How to treat Melasma
What is Melasma?
Melasma is a common acquired skin disorder that presents as blotchy brown facial pigmentation typically involving the cheeks, top of lips, forehead, and bridge of the nose. Melasma is more common in women than in men and in people who tan easily or have naturally brown skin. It is less common in people with fair skin or black skin.
What causes Melasma?
The cause is complex, and it is a mixture of genetic predisposition, sun exposure, hormones (pregnancy, use of oral contraceptive pill, hormone replacement therapy), certain medications, and highly scented products which cause a phototoxic reaction to trigger melasma.
What are the types of Melasma and why is this important?
Melasma is classified as epidermal, dermal, and mixed depending on the level of increased pigment (melanin) deposit in the skin. Epidermal melasma responds well to treatment and it is superficial. Dermal pigmentation responds poorly to treatment. Most clients will have a mixed type of dermal and epidermal pigmentation.
What is the treatment for Melasma?
At the Marr clinic, we have a multi-targeted approach to deliver the best results, starting with a skin consultation with one of our experienced practitioners. General measures include lifelong sun protection with a physical sunscreen, a broad-brimmed hat and SunSmart behaviour. We also do a medical and medication review to identify any potentially reversible triggers. Topical skin care includes a combination of prescription hydroquinone (a de-pigmentation agent), retinoid (a type of Vitamin A) Vitamin C and an exfoliating agent.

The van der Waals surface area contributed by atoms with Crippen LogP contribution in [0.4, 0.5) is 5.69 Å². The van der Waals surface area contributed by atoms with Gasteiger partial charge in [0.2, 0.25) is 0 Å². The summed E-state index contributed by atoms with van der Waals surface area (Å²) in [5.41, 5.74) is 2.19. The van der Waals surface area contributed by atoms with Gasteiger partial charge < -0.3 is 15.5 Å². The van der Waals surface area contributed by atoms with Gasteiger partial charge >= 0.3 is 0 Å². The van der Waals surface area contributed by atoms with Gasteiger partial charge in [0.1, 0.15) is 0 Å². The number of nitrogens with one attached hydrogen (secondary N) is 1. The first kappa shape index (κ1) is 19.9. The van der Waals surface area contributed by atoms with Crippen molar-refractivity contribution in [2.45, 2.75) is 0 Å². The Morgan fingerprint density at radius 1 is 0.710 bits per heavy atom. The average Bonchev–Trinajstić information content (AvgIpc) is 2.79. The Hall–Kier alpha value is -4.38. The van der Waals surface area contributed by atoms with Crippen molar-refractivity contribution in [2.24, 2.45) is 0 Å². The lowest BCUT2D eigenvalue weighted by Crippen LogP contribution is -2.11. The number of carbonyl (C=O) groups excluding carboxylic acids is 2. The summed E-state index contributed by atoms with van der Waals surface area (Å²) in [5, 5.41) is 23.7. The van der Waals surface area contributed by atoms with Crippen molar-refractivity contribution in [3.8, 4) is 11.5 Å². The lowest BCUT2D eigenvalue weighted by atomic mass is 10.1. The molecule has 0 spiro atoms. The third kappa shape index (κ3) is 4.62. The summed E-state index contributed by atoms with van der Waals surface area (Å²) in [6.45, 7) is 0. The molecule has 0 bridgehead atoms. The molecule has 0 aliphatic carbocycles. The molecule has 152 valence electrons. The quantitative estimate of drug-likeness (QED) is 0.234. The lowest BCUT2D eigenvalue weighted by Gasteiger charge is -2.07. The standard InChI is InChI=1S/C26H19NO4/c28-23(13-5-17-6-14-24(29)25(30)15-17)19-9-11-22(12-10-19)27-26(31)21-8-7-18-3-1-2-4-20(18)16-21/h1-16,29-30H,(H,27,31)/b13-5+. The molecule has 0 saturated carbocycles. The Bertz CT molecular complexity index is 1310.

Oral tranexamic acid, a medication traditionally used to stop heavy bleeding can be used to prevent the formation of pigmentation in response to UV exposure. Clear and Brilliant laser is a laser that treats a fraction of your skin with micro-columns of energy into the affected area. There are 2 different wavelengths available to target pigmentation or melasma at different depths of the skin. Another in-clinic treatment that helps is a chemical peel with alpha or beta hydroxy acids. Chemical peels can accelerate the turnover of the pigment accumulation in epidermal pigmentation which removes the pigmentation quicker. However, there are no quick fixes for this condition especially if it's been present for a long time. Even in those who have had a good result from treatment, relapses can happen with exposure to the sun and hence the need for lifelong sun protection and continuation of prescribed skin care.